Remembering AC/DC’s Bon Scott, 1946-1980

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Bon Scott (far right) with his AC/DC bandmates on the ‘Highway to Hell’ cover.

The lead singer who helped propel AC/DC to international fame has been dead longer than he was alive. Yet he remains atop or close to it on the honor roll of greatest hard rock singers ever, his legend looming at least as large if not more so in death than it was in life.

He was born Ronald Belford Scott in Scotland on July 9, 1946. When he was six years old his family moved to Australia. (Similarly, his AC/DC bandmates Malcolm and Angus Young were also born in Scotland and emigrated to Australia in their youth.) He got the nickname Bon – from Bonnie, Scotland, his previous home – to avoid confusion with a classmate also named Ronald, and learned how to play the drums. As a teen he did time in a juvenile institution and was rejected by the Australian military for being “socially maladjusted” – ideal qualifications for becoming a rock musician.

From 1966 on, Scott played and sang in such bands as the Spektors and the Valentines – who recorded a number of songs by George Young of the Easybeats, older brother of Malcolm and Angus – and Fraternity (which toured the U.K. and opened for Geordie, whose singer Brian Johnson would go on to replace Scott in AC/DC).

Related: The AC/DC family was rocked with two deaths in 2017, Malcolm Young and George Young

When AC/DC parted ways with singer Dave Young, a mutual friend suggested Bon to George Young, who wondered if he was too much older than the rest of the young new band and not a good vocal fit. Despite initial misgivings all around, the combination proved ideal. Soon after the classic rock band recorded their debut album. By 1979 and their sixth album, Highway To Hell, AC/DC had broken through internationally as a premier hard rock band.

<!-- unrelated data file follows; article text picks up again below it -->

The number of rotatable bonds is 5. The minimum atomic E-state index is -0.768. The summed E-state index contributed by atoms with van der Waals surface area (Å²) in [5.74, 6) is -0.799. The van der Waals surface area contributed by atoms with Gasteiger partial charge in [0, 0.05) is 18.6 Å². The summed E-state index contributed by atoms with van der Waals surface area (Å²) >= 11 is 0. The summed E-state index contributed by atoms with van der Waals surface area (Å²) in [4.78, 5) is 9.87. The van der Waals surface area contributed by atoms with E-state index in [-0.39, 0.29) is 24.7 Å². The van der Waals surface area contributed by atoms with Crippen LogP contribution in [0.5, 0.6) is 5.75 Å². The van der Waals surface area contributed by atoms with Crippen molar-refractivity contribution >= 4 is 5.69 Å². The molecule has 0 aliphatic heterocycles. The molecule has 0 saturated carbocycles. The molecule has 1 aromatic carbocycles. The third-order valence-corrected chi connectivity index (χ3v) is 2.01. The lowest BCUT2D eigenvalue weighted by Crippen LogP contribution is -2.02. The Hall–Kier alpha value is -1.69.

A few weeks after finishing a U.K. tour, Scott went out for a night of drinking at the London club Music Machine. A friend, Alistair Kinnear, drove Scott home with him. When they arrived he couldn’t rouse Scott from sleep, so he reclined his seat to let him sleep off his intoxication. The next day Kinnear came out to find a lifeless Scott. It’s unclear whether Scott died of the officially listed cause of alcohol poisoning or choked on his own vomit. But his certificate sadly but appropriately reads “death by misadventure.”

AC/DC with Bon Scott live in 1978 – Whole Lotta Rosie from Banjo Music on Vimeo.

Related: How AC/DC moved on after Scott’s passing

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